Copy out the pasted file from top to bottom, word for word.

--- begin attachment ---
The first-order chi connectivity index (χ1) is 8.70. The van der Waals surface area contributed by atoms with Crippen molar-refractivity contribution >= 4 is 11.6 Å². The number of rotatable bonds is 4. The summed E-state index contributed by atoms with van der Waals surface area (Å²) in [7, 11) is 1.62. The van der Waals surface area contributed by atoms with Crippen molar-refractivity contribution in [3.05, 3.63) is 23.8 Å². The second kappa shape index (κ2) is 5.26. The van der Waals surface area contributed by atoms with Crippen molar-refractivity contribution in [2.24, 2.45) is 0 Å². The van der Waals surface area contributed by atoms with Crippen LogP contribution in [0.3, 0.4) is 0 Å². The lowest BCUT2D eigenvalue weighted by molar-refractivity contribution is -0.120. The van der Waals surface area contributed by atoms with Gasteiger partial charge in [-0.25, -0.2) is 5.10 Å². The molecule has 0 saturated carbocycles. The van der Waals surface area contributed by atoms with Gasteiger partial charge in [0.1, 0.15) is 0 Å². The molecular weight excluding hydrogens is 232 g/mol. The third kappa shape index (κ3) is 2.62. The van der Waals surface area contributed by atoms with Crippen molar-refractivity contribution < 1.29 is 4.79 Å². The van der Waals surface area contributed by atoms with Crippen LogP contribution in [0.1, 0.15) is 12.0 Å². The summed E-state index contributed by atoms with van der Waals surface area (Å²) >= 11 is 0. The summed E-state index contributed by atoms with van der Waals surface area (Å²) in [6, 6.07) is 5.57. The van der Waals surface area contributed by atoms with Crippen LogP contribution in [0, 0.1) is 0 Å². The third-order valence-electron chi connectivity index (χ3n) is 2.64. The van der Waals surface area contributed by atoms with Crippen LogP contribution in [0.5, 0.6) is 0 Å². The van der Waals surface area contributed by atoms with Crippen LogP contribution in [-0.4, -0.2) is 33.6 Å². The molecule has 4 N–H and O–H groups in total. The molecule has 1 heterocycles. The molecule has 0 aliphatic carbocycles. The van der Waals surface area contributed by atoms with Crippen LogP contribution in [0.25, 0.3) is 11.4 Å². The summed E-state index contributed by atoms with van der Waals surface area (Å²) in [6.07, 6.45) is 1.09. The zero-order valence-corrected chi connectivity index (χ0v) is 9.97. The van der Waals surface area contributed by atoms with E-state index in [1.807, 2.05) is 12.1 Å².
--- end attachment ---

The first-order chi connectivity index (χ1) is 8.70. The van der Waals surface area contributed by atoms with Crippen molar-refractivity contribution >= 4 is 11.6 Å². The number of rotatable bonds is 4. The summed E-state index contributed by atoms with van der Waals surface area (Å²) in [7, 11) is 1.62. The van der Waals surface area contributed by atoms with Crippen molar-refractivity contribution in [3.05, 3.63) is 23.8 Å². The second kappa shape index (κ2) is 5.26. The van der Waals surface area contributed by atoms with Crippen molar-refractivity contribution in [2.24, 2.45) is 0 Å². The van der Waals surface area contributed by atoms with Crippen LogP contribution in [0.3, 0.4) is 0 Å². The lowest BCUT2D eigenvalue weighted by molar-refractivity contribution is -0.120. The van der Waals surface area contributed by atoms with Gasteiger partial charge in [-0.25, -0.2) is 5.10 Å². The molecule has 0 saturated carbocycles. The van der Waals surface area contributed by atoms with Gasteiger partial charge in [0.1, 0.15) is 0 Å². The molecular weight excluding hydrogens is 232 g/mol. The third kappa shape index (κ3) is 2.62. The van der Waals surface area contributed by atoms with Crippen molar-refractivity contribution < 1.29 is 4.79 Å². The van der Waals surface area contributed by atoms with Crippen LogP contribution in [0.1, 0.15) is 12.0 Å². The summed E-state index contributed by atoms with van der Waals surface area (Å²) >= 11 is 0. The summed E-state index contributed by atoms with van der Waals surface area (Å²) in [6, 6.07) is 5.57. The van der Waals surface area contributed by atoms with Crippen LogP contribution in [0, 0.1) is 0 Å². The third-order valence-electron chi connectivity index (χ3n) is 2.64. The van der Waals surface area contributed by atoms with Crippen LogP contribution in [0.5, 0.6) is 0 Å². The van der Waals surface area contributed by atoms with Crippen LogP contribution in [-0.4, -0.2) is 33.6 Å². The molecule has 4 N–H and O–H groups in total. The molecule has 1 heterocycles. The molecule has 0 aliphatic carbocycles. The van der Waals surface area contributed by atoms with Crippen LogP contribution in [0.25, 0.3) is 11.4 Å². The summed E-state index contributed by atoms with van der Waals surface area (Å²) in [6.07, 6.45) is 1.09. The zero-order valence-corrected chi connectivity index (χ0v) is 9.97. The van der Waals surface area contributed by atoms with E-state index in [1.807, 2.05) is 12.1 Å².